TV and Internet On Equal Footing

Move over radio. The Internet is now taking aim squarely at television.

There's an interesting new global IBM study that shows the time consumers spend using the Internet is roughly about the time they spend watching TV. (You can download the report for free).

The study reports: "66 percent reported viewing from 1 to 4 hours of TV per day, vs. 60 percent who reported the same levels of personal Internet usage. Consumers are increasingly turning to online destinations like YouTube, MySpace, Facebook, games, or mobile entertainment vs. traditional television".

The study also gives credibility to what I have been observing with the next generation in that they are quite content to watch movies, DVDs and all sorts of video -- not on their traditional TVs or their families' HD set but on their computer screens.

The IBM report says "Consumers are demonstrating their desire for both wired and wireless access to content: an average of 81 percent of consumers surveyed globally indicated they've watched or want to watch PC video, and an average of 42 percent indicated they've watched or want to watch mobile video".

Traditional media's woes are only beginning.

Radio became increasingly irrelevant to Generation Y when all the planets were in alignment for a doomsday scenario. Consolidation helped them take their eye off the audience. The Internet took off. Music was available for free online. All of a sudden the radio was not one of the focal points for a young person. The computer was. And so was their mobile phone and devices such as iPods.

Television will face the same crisis.

There are still plenty of older people watching traditional TV, but as they feel the economic pinch the networks are scaling back on programming costs. When they need great programming the most they're airing cheaper reality shows and less expensive series.

Cutting costs is not a sign of an industry that is growing.

Google doesn't make headlines by cutting costs.

Radio companies do.

And radio, according to Wall Street, is not a growth industry any longer.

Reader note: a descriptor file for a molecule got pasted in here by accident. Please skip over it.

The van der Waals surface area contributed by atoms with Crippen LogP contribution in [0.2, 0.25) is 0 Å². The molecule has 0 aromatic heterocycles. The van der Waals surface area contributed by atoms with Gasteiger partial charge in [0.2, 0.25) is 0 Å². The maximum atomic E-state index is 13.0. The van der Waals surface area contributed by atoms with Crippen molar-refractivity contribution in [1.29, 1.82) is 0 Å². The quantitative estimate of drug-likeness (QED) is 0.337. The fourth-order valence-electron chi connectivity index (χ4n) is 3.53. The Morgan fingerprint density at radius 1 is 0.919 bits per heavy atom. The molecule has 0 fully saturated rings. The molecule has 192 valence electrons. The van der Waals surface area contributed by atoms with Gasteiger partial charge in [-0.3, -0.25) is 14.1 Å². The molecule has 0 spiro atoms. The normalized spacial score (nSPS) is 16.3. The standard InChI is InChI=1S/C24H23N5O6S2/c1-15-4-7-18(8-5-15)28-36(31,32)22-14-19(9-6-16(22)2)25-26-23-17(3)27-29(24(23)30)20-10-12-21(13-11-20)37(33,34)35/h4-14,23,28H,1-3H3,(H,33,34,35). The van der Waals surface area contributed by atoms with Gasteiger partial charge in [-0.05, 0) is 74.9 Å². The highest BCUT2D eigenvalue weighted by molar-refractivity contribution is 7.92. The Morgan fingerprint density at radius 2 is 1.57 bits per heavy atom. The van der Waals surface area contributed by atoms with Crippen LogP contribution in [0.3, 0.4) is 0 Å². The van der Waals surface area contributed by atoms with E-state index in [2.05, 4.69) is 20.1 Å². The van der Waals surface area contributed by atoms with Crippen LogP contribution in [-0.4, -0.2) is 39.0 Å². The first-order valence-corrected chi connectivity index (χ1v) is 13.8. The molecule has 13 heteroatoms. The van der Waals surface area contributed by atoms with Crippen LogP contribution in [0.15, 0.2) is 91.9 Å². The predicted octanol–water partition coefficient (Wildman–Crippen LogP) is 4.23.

Companies that cut back are on their heels. So based on this, you can almost predict what is in store for television in the years ahead.

The networks cut costs and cut creative quality.

They go shopping for Internet video companies to buy and will likely screw them up because they don't have the skills to oversee or run them.

As it is now, the TV business acts like it wishes it could be YouTube.

This is unfortunate because YouTube has done very little other than to prove that it is a delivery system for video clips. Parent Google is still trying to find ways to make money with it. The next generation will tell you that they are very fickle.

By the time Google figures out how to monetize it, this generation could be ready to move on. Already there are many imitation YouTubes out in cyberspace.

So what can we learn.

TV viewer and Internet usage are on an equal footing. We suspected it. Now we have another study to confirm it.

But don't be fooled.

TV and Internet are not equal.

There is a great divide similar to what we are seeing in radio. Older (Gen X and above) still use traditional media and many use interactive media as well. There are plenty of consumers upon which to run a free cash flow business.

What it is not is a growth business. The Internet -- now, that's a growth business.

You need a lot of tomorrow's to make a future.

Radio and now, television operators can ill afford to act like traditional delivery systems. Content must be good enough to attract the next generation of young consumers.

I have to smile when I see all the attention the Don Imus situation continues to get in the trade and consumer press. He's out. He's back. Al Sharpton is forgiving him. Is WABC getting him? Yet over 50 of my students recently asked, "who is Don Imus?"

The great divide.

Traditional media needs traditional talents and content to entertain their base, if you will. But none of this is going to attract the audience they must have to be viable -- the next generation.

So in the months ahead keep in mind that what television can learn from radio's mistakes is to become providers, marketers and sellers of content to a new generation.

Where they live.

On the Internet.

They have the challenging task of basically running two companies.

One aimed at keeping the older demos happy through traditional means and familiar content.

The other starting from scratch and developing new programs for delivery on technology that may not even be discovered yet.

There's little choice.

The future of radio and TV is not based on transmitters and towers, networks and affiliates. It's based on social networks cropping up all over the world. Gen Y has demonstrated (and now we have evidence to prove) that they will watch the small screen for their entertainment.

In a world of HD and plasma, it will take a real futurist to redeploy the skill sets that made radio and TV so dominant for over 50 years.

Fail and the next generation will be learning about radio and TV at the Museum of Radio & Television.

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